Eyes are on a Travis County courtroom as opening arguments began this morning in a Texas school finance lawsuit. A Texas Tribune/KUT News posting characterized the action as a “major school finance case pitting more than 500 school districts against the state in a legal battle that could reshape how money is distributed to classrooms across Texas.” More fittingly, however, this action should be termed 500+ school districts using taxpayer funds – from where else does their money come? – to sue Texas taxpayers in order to gain greater access to taxpayer funds. While all Texas taxpayers are involuntarily funding at least one side of this battle, some are picking up the tab for both!
Arguing the system is “hopelessly broken” and inefficient to a point of violating the state’s Constitution, The Tribune said this of the morning’s opening statements:
Four different coalitions of school districts offered the same underlying message Monday morning: that by reducing funding to public schools during the 2011 Legislature while ratcheting up standards for academic performance through the new accountability system, the state has failed to meet its constitutional obligation to provide an adequate education. Meanwhile the concentration of low-income and English language-learning students in Texas schools, groups that require more resources to educate and consistently score lower on state exams, has continued to increase.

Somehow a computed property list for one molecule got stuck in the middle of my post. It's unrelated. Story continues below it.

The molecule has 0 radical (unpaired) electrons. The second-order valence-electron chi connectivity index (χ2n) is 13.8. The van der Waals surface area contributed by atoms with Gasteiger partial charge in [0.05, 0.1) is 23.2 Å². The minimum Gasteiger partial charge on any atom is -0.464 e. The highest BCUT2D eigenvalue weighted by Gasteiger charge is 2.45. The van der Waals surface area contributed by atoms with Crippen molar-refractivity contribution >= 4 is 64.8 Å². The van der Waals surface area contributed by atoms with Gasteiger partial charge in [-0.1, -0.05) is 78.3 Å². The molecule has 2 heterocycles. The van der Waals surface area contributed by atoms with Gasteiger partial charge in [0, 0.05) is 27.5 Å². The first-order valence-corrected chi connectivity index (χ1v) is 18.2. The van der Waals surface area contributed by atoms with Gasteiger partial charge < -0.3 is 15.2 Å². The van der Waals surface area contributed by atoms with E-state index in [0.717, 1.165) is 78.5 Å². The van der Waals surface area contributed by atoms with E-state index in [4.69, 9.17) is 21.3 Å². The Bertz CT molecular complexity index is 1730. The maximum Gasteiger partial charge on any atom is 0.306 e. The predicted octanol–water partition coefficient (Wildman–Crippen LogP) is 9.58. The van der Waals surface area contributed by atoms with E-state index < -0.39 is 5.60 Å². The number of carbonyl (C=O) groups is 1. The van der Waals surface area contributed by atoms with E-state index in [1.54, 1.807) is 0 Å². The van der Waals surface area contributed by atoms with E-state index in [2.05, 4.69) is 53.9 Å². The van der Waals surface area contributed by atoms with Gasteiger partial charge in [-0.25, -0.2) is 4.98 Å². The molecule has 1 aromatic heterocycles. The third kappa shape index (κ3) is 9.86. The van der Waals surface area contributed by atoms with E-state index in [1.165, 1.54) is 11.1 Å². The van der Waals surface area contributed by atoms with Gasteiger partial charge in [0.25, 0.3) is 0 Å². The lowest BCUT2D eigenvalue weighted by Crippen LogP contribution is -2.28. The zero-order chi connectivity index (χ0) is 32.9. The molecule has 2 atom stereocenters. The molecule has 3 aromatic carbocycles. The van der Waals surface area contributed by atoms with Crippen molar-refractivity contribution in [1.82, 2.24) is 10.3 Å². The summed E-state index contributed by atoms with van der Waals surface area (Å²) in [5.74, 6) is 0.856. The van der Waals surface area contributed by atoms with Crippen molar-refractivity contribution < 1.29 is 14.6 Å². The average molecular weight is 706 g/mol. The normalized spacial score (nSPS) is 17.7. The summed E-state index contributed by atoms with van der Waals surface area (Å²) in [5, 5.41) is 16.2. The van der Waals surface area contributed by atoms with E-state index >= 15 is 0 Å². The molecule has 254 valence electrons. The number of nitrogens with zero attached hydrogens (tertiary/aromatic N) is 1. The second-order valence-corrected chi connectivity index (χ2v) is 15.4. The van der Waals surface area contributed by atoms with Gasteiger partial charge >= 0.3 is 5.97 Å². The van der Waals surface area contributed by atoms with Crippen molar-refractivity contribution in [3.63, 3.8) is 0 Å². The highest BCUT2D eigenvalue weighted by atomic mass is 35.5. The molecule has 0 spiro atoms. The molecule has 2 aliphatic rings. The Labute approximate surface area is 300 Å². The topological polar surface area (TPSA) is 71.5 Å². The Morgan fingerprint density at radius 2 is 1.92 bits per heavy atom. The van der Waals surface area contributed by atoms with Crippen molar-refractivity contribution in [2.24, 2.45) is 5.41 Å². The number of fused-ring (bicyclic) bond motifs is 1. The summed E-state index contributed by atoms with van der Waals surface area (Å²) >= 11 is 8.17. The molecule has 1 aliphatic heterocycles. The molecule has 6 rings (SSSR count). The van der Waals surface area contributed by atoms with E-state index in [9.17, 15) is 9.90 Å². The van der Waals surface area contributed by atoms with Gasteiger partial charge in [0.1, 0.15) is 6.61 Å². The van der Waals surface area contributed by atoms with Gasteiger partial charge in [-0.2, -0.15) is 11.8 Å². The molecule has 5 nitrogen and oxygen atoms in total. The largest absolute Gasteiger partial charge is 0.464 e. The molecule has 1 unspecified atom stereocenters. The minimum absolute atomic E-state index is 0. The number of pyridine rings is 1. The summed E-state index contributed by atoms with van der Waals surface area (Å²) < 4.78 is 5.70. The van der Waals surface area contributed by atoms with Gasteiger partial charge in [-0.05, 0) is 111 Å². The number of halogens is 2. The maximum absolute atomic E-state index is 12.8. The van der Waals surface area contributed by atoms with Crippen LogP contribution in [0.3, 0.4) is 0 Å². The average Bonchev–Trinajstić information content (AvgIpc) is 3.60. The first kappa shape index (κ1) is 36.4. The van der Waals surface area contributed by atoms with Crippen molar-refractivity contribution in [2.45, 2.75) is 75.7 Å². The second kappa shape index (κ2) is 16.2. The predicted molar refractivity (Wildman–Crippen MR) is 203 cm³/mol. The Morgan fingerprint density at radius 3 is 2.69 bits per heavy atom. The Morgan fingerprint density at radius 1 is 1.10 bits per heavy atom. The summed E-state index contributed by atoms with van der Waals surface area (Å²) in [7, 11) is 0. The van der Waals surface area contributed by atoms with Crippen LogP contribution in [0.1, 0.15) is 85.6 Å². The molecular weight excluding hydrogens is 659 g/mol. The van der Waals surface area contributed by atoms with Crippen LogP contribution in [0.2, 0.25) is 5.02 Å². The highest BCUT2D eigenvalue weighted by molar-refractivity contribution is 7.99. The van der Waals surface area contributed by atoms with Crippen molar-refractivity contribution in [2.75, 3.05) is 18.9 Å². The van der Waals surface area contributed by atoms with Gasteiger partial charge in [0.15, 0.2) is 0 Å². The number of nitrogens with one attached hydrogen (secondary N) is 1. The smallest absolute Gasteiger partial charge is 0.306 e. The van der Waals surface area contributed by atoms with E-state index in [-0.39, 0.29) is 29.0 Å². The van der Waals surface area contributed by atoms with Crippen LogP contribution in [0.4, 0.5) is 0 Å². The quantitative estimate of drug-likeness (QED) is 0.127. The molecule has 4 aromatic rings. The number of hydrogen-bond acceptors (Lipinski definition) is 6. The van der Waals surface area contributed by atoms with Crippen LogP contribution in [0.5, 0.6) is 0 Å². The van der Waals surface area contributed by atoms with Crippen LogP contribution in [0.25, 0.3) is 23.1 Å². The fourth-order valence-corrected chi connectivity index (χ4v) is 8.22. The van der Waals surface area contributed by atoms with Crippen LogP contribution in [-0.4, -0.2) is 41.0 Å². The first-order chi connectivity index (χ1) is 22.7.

Meanwhile, a statement issued by Peggy Venable, Texas Director, Americans for Prosperity, opens “Raise your hands, Texans! You are subject to a shakedown.”
Terming today’s proceeding as the start of a “months-long, billion-dollar financial shakedown cloaked as school finance,” Venable also observes the lawsuit may be done in the name of the kids, but it isn’t about the kids. Lawyers, she also says, will be the big winners as “they will likely be paid millions of our tax dollars to perpetuate this heist.”
Venable’s statement goes on to discuss the entry of taxpayers into this lawsuit challenging the efficiency with which education dollars are spent, as is required in the state constitution.
According to the Comptroller’s office, K-12 education funding has increased at a rate of five times faster than student enrollment growth from 1999-2009. But student performance isn’t reflecting that additional investment.
Taxpayers will ask how we can determine if the funding is adequate if the spending is inefficient, when half of the education funds are spent on instruction and the average school district has one non-teacher for each teacher.
Taxpayers should demand greater efficiency in education funding rather than simply continue to pour more money into the system.
The current system is unconstitutional because it is inefficient.
Arguments from all sides will largely center on efficiency and adequacy with regard to the Texas education industry and its the use of public dollars. These certainly are important issues – especially ahead of the Texas 83rd Legislative Session.
Let’s also not forget that new school spending will be on top of an existing $322 billion in local government debt as Texas ranks #2 only behind California in financial commitments our cities, counties, school districts, water districts, hospitals and/or community college districts have racked up.
With school districts comprising more than $108 billion of that debt (municipal debt is at $98 billion), we’re reminded that public education has hardly experienced limited access to taxpayer dollars.
Lou Ann Anderson is an advocate working to create awareness regarding the Texas probate system and its surrounding culture. She is the Online Producer at www.EstateofDenial.com, a Policy Advisor with Americans for Prosperity – Texas and a Director of Women on the Wall. Lou Ann may be contacted at info@EstateofDenial.com.